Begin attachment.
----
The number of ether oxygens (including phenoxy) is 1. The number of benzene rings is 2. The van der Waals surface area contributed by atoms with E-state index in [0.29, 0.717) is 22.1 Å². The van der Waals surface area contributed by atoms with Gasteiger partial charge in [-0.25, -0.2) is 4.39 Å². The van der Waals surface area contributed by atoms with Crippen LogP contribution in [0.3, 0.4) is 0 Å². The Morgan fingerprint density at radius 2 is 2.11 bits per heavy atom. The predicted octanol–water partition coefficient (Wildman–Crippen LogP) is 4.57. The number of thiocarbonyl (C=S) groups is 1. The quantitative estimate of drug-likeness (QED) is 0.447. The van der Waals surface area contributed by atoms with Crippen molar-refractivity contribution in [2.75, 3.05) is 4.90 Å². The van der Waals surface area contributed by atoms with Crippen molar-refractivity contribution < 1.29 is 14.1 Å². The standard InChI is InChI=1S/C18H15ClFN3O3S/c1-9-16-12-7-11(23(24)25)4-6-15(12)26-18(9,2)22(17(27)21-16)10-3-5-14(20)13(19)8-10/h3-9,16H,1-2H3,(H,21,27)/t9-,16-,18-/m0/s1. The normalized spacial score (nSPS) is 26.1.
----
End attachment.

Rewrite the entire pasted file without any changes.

The number of ether oxygens (including phenoxy) is 1. The number of benzene rings is 2. The van der Waals surface area contributed by atoms with E-state index in [0.29, 0.717) is 22.1 Å². The van der Waals surface area contributed by atoms with Gasteiger partial charge in [-0.25, -0.2) is 4.39 Å². The van der Waals surface area contributed by atoms with Crippen LogP contribution in [0.3, 0.4) is 0 Å². The Morgan fingerprint density at radius 2 is 2.11 bits per heavy atom. The predicted octanol–water partition coefficient (Wildman–Crippen LogP) is 4.57. The number of thiocarbonyl (C=S) groups is 1. The quantitative estimate of drug-likeness (QED) is 0.447. The van der Waals surface area contributed by atoms with Crippen molar-refractivity contribution in [2.75, 3.05) is 4.90 Å². The van der Waals surface area contributed by atoms with Crippen molar-refractivity contribution < 1.29 is 14.1 Å². The standard InChI is InChI=1S/C18H15ClFN3O3S/c1-9-16-12-7-11(23(24)25)4-6-15(12)26-18(9,2)22(17(27)21-16)10-3-5-14(20)13(19)8-10/h3-9,16H,1-2H3,(H,21,27)/t9-,16-,18-/m0/s1. The normalized spacial score (nSPS) is 26.1.